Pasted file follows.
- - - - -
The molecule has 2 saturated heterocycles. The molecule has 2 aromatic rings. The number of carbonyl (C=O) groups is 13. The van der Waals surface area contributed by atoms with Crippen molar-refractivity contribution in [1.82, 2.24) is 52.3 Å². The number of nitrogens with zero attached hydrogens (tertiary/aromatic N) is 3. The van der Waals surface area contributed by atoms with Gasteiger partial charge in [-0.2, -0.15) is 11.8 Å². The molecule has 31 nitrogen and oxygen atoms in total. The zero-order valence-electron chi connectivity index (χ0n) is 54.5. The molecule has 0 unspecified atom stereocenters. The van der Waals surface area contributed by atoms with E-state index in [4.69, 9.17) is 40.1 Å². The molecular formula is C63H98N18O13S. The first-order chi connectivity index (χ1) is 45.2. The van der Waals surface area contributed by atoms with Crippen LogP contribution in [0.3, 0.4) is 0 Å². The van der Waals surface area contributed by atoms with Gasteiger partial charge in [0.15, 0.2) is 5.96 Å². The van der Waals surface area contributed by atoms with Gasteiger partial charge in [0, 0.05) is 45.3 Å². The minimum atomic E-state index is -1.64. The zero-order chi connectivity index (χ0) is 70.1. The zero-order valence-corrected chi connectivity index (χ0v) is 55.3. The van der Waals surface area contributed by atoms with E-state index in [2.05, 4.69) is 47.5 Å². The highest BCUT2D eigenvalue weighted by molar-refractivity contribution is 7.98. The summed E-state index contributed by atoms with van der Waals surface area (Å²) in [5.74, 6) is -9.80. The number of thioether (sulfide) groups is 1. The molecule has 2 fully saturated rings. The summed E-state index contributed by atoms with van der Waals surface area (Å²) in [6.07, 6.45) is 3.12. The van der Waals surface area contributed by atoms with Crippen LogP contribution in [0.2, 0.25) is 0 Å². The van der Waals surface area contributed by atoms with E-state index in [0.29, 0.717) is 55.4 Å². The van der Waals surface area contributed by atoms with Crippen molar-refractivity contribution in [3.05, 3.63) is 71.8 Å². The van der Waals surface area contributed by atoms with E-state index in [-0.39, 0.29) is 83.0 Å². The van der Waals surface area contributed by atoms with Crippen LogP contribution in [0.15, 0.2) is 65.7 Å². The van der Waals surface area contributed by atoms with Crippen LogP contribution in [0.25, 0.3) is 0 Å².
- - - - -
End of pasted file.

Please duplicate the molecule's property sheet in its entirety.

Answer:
The molecule has 2 saturated heterocycles. The molecule has 2 aromatic rings. The number of carbonyl (C=O) groups is 13. The van der Waals surface area contributed by atoms with Crippen molar-refractivity contribution in [1.82, 2.24) is 52.3 Å². The number of nitrogens with zero attached hydrogens (tertiary/aromatic N) is 3. The van der Waals surface area contributed by atoms with Gasteiger partial charge in [-0.2, -0.15) is 11.8 Å². The molecule has 31 nitrogen and oxygen atoms in total. The zero-order valence-electron chi connectivity index (χ0n) is 54.5. The molecule has 0 unspecified atom stereocenters. The van der Waals surface area contributed by atoms with E-state index in [4.69, 9.17) is 40.1 Å². The molecular formula is C63H98N18O13S. The first-order chi connectivity index (χ1) is 45.2. The van der Waals surface area contributed by atoms with Crippen LogP contribution in [0.3, 0.4) is 0 Å². The van der Waals surface area contributed by atoms with Gasteiger partial charge in [0.15, 0.2) is 5.96 Å². The van der Waals surface area contributed by atoms with Gasteiger partial charge in [0, 0.05) is 45.3 Å². The minimum atomic E-state index is -1.64. The zero-order chi connectivity index (χ0) is 70.1. The zero-order valence-corrected chi connectivity index (χ0v) is 55.3. The van der Waals surface area contributed by atoms with E-state index in [2.05, 4.69) is 47.5 Å². The highest BCUT2D eigenvalue weighted by molar-refractivity contribution is 7.98. The summed E-state index contributed by atoms with van der Waals surface area (Å²) in [5.74, 6) is -9.80. The number of thioether (sulfide) groups is 1. The molecule has 2 fully saturated rings. The summed E-state index contributed by atoms with van der Waals surface area (Å²) in [6.07, 6.45) is 3.12. The van der Waals surface area contributed by atoms with Crippen LogP contribution in [0.2, 0.25) is 0 Å². The van der Waals surface area contributed by atoms with E-state index in [0.29, 0.717) is 55.4 Å². The van der Waals surface area contributed by atoms with Crippen molar-refractivity contribution in [3.05, 3.63) is 71.8 Å². The van der Waals surface area contributed by atoms with E-state index in [-0.39, 0.29) is 83.0 Å². The van der Waals surface area contributed by atoms with Crippen LogP contribution in [0.15, 0.2) is 65.7 Å². The van der Waals surface area contributed by atoms with Crippen LogP contribution in [0.25, 0.3) is 0 Å².